Russia begins process of banning homosexual ′propaganda′ | News | DW | 25.01.2013
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Russia begins process of banning homosexual 'propaganda'

Russia’s lower house of parliament has started the process of passing a law that would make it illegal to spread homosexual "propaganda." Police arrested several activists who protested against the move.

The Duma voted 388-1 in favor of the bill in first reading on Friday. If passed into law, the legislation would make it illegal for gays or lesbians to hold demonstrations or kiss in public.

The legislation would allow the authorities to impose fines of up to 5,000 rubles, (124 euros, $165) and 500,000 rubles on organizations.

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Banning homosexual 'propoganda'

Supporters of the bill say it is needed to protect Russian children.

"The unbridled propaganda of homosexuality anywhere you look effectively limits the child's right to free development," the chair of the Duma's family affairs committee, Yelena Mizulina, told journalists ahead of Friday's session.

Just minutes earlier, police arrested around 20 gay activists who had held a "kiss-in" to protest against the bill. Small scuffles broke out between gay activists and supporters of the bill.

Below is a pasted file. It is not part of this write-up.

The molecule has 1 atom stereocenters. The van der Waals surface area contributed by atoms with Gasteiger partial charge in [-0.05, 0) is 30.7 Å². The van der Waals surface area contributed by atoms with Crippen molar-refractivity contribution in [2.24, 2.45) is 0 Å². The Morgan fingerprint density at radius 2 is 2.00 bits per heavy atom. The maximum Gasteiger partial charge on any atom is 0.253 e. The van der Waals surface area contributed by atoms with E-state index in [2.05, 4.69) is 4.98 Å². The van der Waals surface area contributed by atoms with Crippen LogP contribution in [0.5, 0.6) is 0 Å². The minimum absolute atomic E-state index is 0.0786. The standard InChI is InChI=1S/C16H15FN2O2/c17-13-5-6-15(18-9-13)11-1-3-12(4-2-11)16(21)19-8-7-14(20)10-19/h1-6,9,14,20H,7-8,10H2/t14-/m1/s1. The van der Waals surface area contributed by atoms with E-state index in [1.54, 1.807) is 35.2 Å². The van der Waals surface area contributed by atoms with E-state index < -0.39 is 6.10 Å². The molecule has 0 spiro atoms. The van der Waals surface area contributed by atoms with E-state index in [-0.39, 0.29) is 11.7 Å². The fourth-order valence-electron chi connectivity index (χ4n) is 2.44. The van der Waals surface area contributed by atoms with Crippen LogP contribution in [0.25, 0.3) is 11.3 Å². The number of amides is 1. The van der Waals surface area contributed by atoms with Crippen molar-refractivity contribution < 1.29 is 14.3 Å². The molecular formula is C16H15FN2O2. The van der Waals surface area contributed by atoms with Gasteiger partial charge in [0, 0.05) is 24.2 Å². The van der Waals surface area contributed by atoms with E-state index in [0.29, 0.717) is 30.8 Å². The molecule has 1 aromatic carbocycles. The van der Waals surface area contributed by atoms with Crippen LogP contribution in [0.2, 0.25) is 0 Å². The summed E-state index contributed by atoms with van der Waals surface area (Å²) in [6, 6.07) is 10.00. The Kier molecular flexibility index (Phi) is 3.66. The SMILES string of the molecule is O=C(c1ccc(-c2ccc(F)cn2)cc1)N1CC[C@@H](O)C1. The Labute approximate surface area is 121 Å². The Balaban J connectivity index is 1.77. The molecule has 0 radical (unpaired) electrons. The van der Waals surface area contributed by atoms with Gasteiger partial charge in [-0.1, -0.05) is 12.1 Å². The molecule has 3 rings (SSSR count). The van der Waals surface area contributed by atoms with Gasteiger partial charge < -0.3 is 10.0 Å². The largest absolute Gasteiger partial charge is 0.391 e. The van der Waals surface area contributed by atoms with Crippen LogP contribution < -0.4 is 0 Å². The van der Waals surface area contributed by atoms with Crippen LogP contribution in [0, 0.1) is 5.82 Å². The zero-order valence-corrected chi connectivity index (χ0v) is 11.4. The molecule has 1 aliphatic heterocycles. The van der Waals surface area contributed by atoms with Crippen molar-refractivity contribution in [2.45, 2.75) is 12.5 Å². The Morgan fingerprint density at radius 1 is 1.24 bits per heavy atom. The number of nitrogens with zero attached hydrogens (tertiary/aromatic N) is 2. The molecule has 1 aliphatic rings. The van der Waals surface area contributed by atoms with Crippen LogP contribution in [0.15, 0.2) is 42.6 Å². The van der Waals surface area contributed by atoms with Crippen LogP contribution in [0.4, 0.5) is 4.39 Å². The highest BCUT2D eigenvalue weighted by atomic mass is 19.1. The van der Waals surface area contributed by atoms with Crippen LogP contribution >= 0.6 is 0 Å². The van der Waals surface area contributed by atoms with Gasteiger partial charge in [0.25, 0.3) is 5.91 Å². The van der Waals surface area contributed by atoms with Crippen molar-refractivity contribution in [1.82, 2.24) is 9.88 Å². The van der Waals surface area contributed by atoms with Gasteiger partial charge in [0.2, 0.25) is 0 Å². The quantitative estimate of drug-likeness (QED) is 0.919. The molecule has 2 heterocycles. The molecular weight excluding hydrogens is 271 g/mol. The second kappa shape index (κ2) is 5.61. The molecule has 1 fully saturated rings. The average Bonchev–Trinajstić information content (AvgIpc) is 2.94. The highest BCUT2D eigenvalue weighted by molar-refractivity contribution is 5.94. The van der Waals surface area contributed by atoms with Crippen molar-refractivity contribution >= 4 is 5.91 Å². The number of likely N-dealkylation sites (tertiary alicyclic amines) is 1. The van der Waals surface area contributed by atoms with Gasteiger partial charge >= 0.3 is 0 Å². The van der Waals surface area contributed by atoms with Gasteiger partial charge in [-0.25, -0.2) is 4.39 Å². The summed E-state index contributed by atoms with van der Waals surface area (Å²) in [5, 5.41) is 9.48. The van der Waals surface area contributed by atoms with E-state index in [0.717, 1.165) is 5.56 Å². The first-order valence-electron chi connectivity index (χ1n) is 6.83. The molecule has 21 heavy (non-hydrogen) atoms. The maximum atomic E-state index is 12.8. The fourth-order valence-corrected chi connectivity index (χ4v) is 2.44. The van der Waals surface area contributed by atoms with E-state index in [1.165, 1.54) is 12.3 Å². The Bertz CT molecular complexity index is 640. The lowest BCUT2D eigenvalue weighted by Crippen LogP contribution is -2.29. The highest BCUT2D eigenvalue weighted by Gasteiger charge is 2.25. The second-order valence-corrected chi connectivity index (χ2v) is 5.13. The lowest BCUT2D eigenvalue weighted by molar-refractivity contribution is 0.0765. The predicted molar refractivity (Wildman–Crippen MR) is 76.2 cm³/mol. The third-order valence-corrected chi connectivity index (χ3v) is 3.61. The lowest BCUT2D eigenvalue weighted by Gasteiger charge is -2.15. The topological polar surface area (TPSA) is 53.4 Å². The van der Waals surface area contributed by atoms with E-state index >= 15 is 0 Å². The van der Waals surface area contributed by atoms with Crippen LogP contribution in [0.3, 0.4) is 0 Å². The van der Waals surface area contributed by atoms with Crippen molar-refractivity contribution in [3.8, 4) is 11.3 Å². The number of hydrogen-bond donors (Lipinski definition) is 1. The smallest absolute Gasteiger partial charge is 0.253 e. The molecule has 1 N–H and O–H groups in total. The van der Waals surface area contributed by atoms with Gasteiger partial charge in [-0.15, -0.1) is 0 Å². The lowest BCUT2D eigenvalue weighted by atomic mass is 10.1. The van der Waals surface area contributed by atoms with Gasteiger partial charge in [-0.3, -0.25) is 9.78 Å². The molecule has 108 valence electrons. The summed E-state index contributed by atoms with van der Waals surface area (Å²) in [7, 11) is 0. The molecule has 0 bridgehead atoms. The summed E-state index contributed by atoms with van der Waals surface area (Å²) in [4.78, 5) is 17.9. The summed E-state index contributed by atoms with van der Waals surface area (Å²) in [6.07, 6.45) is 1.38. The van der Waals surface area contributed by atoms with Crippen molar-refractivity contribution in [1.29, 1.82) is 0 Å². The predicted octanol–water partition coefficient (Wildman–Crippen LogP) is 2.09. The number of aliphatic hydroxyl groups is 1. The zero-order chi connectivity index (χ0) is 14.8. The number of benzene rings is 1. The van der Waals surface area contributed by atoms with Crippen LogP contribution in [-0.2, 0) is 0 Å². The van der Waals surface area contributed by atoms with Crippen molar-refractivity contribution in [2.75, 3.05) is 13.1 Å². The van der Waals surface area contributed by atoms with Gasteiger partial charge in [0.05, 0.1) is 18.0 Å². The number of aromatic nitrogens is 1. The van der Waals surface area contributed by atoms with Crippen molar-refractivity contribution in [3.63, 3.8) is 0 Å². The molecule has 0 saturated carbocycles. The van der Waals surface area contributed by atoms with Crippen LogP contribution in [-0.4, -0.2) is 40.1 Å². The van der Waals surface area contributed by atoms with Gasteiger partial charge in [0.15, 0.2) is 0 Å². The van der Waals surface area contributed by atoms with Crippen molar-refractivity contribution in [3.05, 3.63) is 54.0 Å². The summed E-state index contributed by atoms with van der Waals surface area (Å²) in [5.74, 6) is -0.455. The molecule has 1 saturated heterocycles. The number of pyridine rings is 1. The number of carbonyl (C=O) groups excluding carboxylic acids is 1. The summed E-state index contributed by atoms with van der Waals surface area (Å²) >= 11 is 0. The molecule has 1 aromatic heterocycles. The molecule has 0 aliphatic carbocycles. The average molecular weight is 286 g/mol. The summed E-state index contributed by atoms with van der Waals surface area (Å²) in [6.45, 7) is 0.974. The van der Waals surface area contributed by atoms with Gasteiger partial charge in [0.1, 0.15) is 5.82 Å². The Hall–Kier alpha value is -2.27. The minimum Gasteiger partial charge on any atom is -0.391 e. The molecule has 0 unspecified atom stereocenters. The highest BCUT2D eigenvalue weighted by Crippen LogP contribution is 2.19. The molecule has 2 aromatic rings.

Homosexuality was decriminalized in Russia in 1993, but the authorities have banned gay rights parades in recent years and there have been a number of cases of violent attacks on gay activists.

Critics of the legislation say they fear it could help incite violence against gay, lesbian, bisexual or transgender individuals.

Similar local laws are already in force in a number of Russian cities, including Saint Petersburg.

Before President Vladimir Putin can sign the bill into law, it has to pass through two more readings in the Duma, before being forwarded to Russia's upper house of parliament.

pfd/kms (AFP, dpa)

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